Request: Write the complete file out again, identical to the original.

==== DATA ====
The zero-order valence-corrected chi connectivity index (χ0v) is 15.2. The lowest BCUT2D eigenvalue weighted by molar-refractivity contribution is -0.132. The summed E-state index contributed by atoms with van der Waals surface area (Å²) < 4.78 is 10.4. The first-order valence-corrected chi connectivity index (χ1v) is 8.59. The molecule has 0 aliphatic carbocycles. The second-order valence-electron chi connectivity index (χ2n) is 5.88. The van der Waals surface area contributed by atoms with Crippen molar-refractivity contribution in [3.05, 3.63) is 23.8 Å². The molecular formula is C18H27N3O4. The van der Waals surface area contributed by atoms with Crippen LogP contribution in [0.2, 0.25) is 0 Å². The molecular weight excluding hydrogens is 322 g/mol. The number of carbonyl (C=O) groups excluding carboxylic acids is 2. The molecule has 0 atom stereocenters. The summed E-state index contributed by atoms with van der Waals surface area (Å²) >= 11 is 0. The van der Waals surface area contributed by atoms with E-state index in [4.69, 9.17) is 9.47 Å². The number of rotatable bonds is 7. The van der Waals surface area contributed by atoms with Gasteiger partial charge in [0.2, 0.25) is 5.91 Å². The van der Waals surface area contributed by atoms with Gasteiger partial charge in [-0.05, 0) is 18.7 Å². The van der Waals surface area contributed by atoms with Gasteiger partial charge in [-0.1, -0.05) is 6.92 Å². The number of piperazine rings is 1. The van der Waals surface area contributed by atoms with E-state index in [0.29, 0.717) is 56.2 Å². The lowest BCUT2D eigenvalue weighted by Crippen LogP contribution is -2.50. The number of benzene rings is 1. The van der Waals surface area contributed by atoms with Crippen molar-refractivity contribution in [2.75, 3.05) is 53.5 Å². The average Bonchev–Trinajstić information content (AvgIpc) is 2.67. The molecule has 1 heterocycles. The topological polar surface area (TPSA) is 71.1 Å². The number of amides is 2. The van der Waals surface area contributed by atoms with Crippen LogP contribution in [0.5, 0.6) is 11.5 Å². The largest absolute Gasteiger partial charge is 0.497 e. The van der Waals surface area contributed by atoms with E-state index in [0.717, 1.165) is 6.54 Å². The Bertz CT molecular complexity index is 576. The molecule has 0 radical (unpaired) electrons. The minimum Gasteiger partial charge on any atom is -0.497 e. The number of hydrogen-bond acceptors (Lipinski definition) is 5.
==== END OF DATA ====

The zero-order valence-corrected chi connectivity index (χ0v) is 15.2. The lowest BCUT2D eigenvalue weighted by molar-refractivity contribution is -0.132. The summed E-state index contributed by atoms with van der Waals surface area (Å²) < 4.78 is 10.4. The first-order valence-corrected chi connectivity index (χ1v) is 8.59. The molecule has 0 aliphatic carbocycles. The second-order valence-electron chi connectivity index (χ2n) is 5.88. The van der Waals surface area contributed by atoms with Crippen molar-refractivity contribution in [3.05, 3.63) is 23.8 Å². The molecular formula is C18H27N3O4. The van der Waals surface area contributed by atoms with Crippen LogP contribution in [0.2, 0.25) is 0 Å². The molecular weight excluding hydrogens is 322 g/mol. The number of carbonyl (C=O) groups excluding carboxylic acids is 2. The molecule has 0 atom stereocenters. The summed E-state index contributed by atoms with van der Waals surface area (Å²) >= 11 is 0. The van der Waals surface area contributed by atoms with E-state index in [4.69, 9.17) is 9.47 Å². The number of rotatable bonds is 7. The van der Waals surface area contributed by atoms with Gasteiger partial charge in [0.2, 0.25) is 5.91 Å². The van der Waals surface area contributed by atoms with Gasteiger partial charge in [-0.05, 0) is 18.7 Å². The van der Waals surface area contributed by atoms with Gasteiger partial charge in [-0.1, -0.05) is 6.92 Å². The number of piperazine rings is 1. The van der Waals surface area contributed by atoms with E-state index in [0.29, 0.717) is 56.2 Å². The lowest BCUT2D eigenvalue weighted by Crippen LogP contribution is -2.50. The number of benzene rings is 1. The van der Waals surface area contributed by atoms with Crippen molar-refractivity contribution in [2.75, 3.05) is 53.5 Å². The average Bonchev–Trinajstić information content (AvgIpc) is 2.67. The molecule has 1 heterocycles. The topological polar surface area (TPSA) is 71.1 Å². The number of amides is 2. The van der Waals surface area contributed by atoms with Crippen LogP contribution in [0.5, 0.6) is 11.5 Å². The largest absolute Gasteiger partial charge is 0.497 e. The van der Waals surface area contributed by atoms with E-state index in [0.717, 1.165) is 6.54 Å². The Bertz CT molecular complexity index is 576. The molecule has 0 radical (unpaired) electrons. The minimum Gasteiger partial charge on any atom is -0.497 e. The number of hydrogen-bond acceptors (Lipinski definition) is 5.